Interactive molecular content

How to embed interactive content in webpages with Quarto using Bokeh, 3DMol.js and NGL

quantum chemistry
Author

Kjell Jorner

Published

August 13, 2022

Introduction

I recently rebased the blog on the Quarto publishing system. Quarto is an evolution of R Markdown and allows publishing a notebook (.qmd or .ipynb) in various formats, inlcuding as blog posts.

In the previous post on visualizing atomic type orbitals, we had some code for interactive visualization with ipywidgets. Unfortunately, it didn’t work in the browser as it needs a Python backend running. With Quarto as publishing system, we can work around that problem.

Thanks to the support for the Observable dialect of JavaScript (OJS) in Quarto, we can create interactive elements which will work on the final static webpage. This will require some level of proficiency with JavaScript, but rest assured that I knew zero JavaScript when I started writing this blog post. The code cells featuring OJS are hidden in this post, but can be shown by clicking on the arrow next to “Code”. But first we will start with a visualization that doesn’t need any JavaScript skills.

Visualing molecules with molplotly

molplotly is a great add-on to plotly to display data together with 2D images of the associated molecules. It is really easy to use and works nicely in a Jupyter Notebook, but requires a Dash app to run in the background. Here we will instead use Bokeh to create similar plots which can be displayed on a static webpage, although with a bit more effort. See the Bokeh documentation as well as the blog post by iwatobipen and the notebook from OpenEye Software for more ideas.

We visualize the ESOL dataset,1 downloaded from MoleculeNet.

from bokeh.io import output_notebook
from bokeh.models import HoverTool
from bokeh.plotting import figure, show, ColumnDataSource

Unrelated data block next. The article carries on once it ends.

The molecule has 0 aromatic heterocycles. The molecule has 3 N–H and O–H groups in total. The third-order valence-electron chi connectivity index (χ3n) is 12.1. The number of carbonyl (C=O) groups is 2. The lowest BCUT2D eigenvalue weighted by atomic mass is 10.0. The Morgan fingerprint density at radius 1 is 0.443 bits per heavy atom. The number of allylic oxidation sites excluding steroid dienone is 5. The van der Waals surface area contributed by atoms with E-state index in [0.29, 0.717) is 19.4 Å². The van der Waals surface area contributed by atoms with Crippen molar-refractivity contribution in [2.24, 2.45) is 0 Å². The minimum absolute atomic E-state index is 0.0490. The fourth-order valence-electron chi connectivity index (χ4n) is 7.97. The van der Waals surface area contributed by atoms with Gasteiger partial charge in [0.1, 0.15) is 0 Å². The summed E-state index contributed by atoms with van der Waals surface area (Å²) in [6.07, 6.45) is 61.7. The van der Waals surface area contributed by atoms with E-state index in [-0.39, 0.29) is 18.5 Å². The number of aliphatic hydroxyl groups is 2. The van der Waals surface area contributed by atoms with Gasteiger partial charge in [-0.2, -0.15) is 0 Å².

import pandas as pd
from rdkit import Chem
from rdkit.Chem import AllChem

# Read the csv file
df = pd.read_csv("delaney-processed.csv")

# Get data to plot
all_smiles = df["smiles"]
x = df["measured log solubility in mols per litre"].values
y = df["Molecular Weight"].values

# Create SVGs for each smiles with the "new" RDKit drawing code
imgs = []
for smiles in all_smiles:
    mol = Chem.MolFromSmiles(smiles)
    d2d = Chem.Draw.MolDraw2DSVG(150, 150)
    d2d.DrawMolecule(mol)
    d2d.FinishDrawing()
    svg = d2d.GetDrawingText()
    imgs.append(svg)

# Configure for output in the notebook
output_notebook()

# Load the data into a source and plot
source = ColumnDataSource(
    data={
        "x": x,
        "y": y,
        "imgs": imgs,
        "smiles": all_smiles,
    }
)
p = figure()
p.scatter("x", "y", source=source)
p.plot_height = 300
p.plot_width = 400
p.sizing_mode = "scale_width"
p.xaxis.axis_label = "Molecular weight"
p.yaxis.axis_label = "log S"

# Create tooltips referencing stored images
TOOLTIPS = """\
    <div>
        <div>
            @imgs{safe}
        </div>
        <div>
            <span>[$index]</span>
        </div>
        <div>
            <span>@smiles{safe}</span>
        </div>
        <div>
            <span>($x, $y)</span>
        </div>
    </div>
"""

# Connect tooltips to plot
p.add_tools(HoverTool(tooltips=TOOLTIPS))

# Show figure
show(p)
Loading BokehJS ...